Liz Magor, Closet (fur) (detail), 2018, polyester film, paper, cardboard, fur coats, stuffed animal, 30 × 33 1⁄4 × 51 3⁄4".

Liz Magor, Closet (fur) (detail), 2018, polyester film, paper, cardboard, fur coats, stuffed animal, 30 × 33 1⁄4 × 51 3⁄4".

Liz Magor

A gesture that recurs in Liz Magor’s recent work is the needy and desperate embrace—the full-bodied attachment of a subject to an object of comfort. In her 2017–18 show at Andrew Kreps Gallery in New York, the hybrid stuffed animals of Oilmen’s Bonspiel (a kitty-faced monkey) and Pembina (a pig-headed teddy bear), both 2017, each hugged a heavy knit sweater around the waist. More recently, at Harvard University’s Carpenter Center for the Visual Arts, a creature the size of a Beanie Baby grasped the tails of a soft coat in Closet (fur), 2018, while silicone casts of larger plush beasties held onto garment bags in her “Delivery” series, 2018, which hung from the ceiling.

The clinginess felt precious, and it hovered, like the smell of nervous sweat, around the salvaged coats, shoes, textiles, and other items that make up Magor’s work. Even the sculptures that were not cuddled—such as Freestyle (Pink Grommet) and Toolshed (Wood Stain), both 2017, with their heavy wool textiles—suggested the potential for suffocation. I’d like to call them haunted, but that’s not quite right. Perhaps the heavy alterations of the well-loved “stuffies” (as Magor likes to say) detracted from the subtler signs of care and purpose these things engender—the very qualities that attract the artist to her materials in the first place. Her dismembering and fusion create a parallel but underwhelming sense of loss. Magor’s arrangements, which often read as altars, feel more constructed and less enigmatic than, say, Cathy Wilkes’s clusters of broken dishes, dolls, and baby things. Take Black Purse, 2018, a stack of boxed IKEA Lack tables that supports the titular object, which was cast in polymerized gypsum and was oozing some shimmering purple liquid from its zipper slit. This coagulated tongue intrigued, but the expanse of beige cardboard was too dry, stark, and new to carry out the full idea. What did it—to cite the furniture model—lack? The theme of resurrection was certainly somewhere in the galleries, between the rodent pelts (Pet Co., 2018) and the new encasements for old soles (Shoe World, 2018), but I wanted to see the recycled belongings break out of that endless loop.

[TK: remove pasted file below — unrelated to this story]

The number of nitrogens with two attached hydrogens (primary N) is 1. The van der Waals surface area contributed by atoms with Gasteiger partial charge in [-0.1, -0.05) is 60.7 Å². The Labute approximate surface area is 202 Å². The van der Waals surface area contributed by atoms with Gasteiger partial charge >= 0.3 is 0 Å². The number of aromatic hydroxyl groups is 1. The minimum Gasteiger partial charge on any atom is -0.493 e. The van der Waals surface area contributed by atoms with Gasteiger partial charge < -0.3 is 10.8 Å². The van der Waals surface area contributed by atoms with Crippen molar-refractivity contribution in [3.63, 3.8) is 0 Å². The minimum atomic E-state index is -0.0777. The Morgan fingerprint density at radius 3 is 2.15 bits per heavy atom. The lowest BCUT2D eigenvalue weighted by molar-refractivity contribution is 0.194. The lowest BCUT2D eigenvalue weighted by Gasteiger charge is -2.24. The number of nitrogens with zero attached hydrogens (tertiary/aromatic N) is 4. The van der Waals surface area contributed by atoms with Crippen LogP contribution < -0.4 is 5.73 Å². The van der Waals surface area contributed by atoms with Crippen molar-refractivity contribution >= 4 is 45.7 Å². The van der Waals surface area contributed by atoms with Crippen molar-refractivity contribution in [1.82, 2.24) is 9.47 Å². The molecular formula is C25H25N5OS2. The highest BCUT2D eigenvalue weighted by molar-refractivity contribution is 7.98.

Magor’s strategy for going beyond mawkishness was to “make things a bit strange . . . a bit to the left of themselves.” The work did reward close looking with a few sensory surprises—the nearly imperceptible slippage between original and replica handbag in Black Purse was striking—but the tweaks often rerouted the objects into confusing detours. When the artist talks about “trying to kill air” in her sculptures, she’s explaining how she identifies problematic areas in her molds of objects, and yet it did seem that, just before I entered the space, a suspended bubble had popped, leaving its soapy residue on some of the stacked Mylar boxes that contained many of Magor’s things, indicating that the fun was over. Indeed, Magor clearly enjoys her processes and is deeply invested in the textures, weights, and characters of her found and fabricated goods. These objects embody the artist’s definition of a gift as an offering between “two people who care about each other.” Magor cares about—and for—the materials of her work; she has pursued them and their attendant themes for years, testing different emotive channels. But some of the grit and rawness of her decade-old pieces, such as Stack of Trays and Squirrel (cake), both 2008, seems lacking in the newer works, especially now that the objects are packaged in tidy boxes. Perhaps the clenched paws should loosen their grip.